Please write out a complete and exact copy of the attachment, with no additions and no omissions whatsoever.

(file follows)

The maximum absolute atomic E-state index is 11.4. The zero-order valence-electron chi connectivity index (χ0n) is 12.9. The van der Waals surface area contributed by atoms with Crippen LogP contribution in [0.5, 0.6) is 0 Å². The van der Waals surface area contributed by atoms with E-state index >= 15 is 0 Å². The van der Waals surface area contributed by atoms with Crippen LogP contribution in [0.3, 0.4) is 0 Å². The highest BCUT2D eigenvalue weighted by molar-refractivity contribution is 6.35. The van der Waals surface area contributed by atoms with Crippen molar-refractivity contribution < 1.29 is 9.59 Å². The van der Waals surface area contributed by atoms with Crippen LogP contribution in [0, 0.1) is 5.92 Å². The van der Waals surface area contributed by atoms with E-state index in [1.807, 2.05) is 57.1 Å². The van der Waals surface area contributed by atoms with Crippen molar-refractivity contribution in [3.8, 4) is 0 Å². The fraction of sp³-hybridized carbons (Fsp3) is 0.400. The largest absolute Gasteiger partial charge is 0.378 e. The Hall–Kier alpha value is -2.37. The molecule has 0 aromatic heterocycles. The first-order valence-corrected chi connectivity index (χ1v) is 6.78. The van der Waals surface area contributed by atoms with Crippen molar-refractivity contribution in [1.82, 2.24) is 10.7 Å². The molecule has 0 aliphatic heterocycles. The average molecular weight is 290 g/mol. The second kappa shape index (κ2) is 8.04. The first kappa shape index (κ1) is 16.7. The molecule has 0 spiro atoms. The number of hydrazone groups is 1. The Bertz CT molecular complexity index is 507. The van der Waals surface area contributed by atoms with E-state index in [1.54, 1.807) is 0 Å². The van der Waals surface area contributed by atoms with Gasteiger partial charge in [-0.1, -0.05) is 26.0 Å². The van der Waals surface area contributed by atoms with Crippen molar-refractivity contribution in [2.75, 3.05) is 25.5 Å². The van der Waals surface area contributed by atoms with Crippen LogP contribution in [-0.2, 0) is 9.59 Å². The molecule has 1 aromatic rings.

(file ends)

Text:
The maximum absolute atomic E-state index is 11.4. The zero-order valence-electron chi connectivity index (χ0n) is 12.9. The van der Waals surface area contributed by atoms with Crippen LogP contribution in [0.5, 0.6) is 0 Å². The van der Waals surface area contributed by atoms with E-state index >= 15 is 0 Å². The van der Waals surface area contributed by atoms with Crippen LogP contribution in [0.3, 0.4) is 0 Å². The highest BCUT2D eigenvalue weighted by molar-refractivity contribution is 6.35. The van der Waals surface area contributed by atoms with Crippen molar-refractivity contribution < 1.29 is 9.59 Å². The van der Waals surface area contributed by atoms with Crippen LogP contribution in [0, 0.1) is 5.92 Å². The van der Waals surface area contributed by atoms with E-state index in [1.807, 2.05) is 57.1 Å². The van der Waals surface area contributed by atoms with Crippen molar-refractivity contribution in [3.8, 4) is 0 Å². The fraction of sp³-hybridized carbons (Fsp3) is 0.400. The largest absolute Gasteiger partial charge is 0.378 e. The Hall–Kier alpha value is -2.37. The molecule has 0 aromatic heterocycles. The first-order valence-corrected chi connectivity index (χ1v) is 6.78. The van der Waals surface area contributed by atoms with Crippen molar-refractivity contribution in [1.82, 2.24) is 10.7 Å². The molecule has 0 aliphatic heterocycles. The average molecular weight is 290 g/mol. The second kappa shape index (κ2) is 8.04. The first kappa shape index (κ1) is 16.7. The molecule has 0 spiro atoms. The number of hydrazone groups is 1. The Bertz CT molecular complexity index is 507. The van der Waals surface area contributed by atoms with E-state index in [1.54, 1.807) is 0 Å². The van der Waals surface area contributed by atoms with Gasteiger partial charge in [-0.1, -0.05) is 26.0 Å². The van der Waals surface area contributed by atoms with Crippen molar-refractivity contribution in [2.75, 3.05) is 25.5 Å². The van der Waals surface area contributed by atoms with Crippen LogP contribution in [-0.2, 0) is 9.59 Å². The molecule has 1 aromatic rings.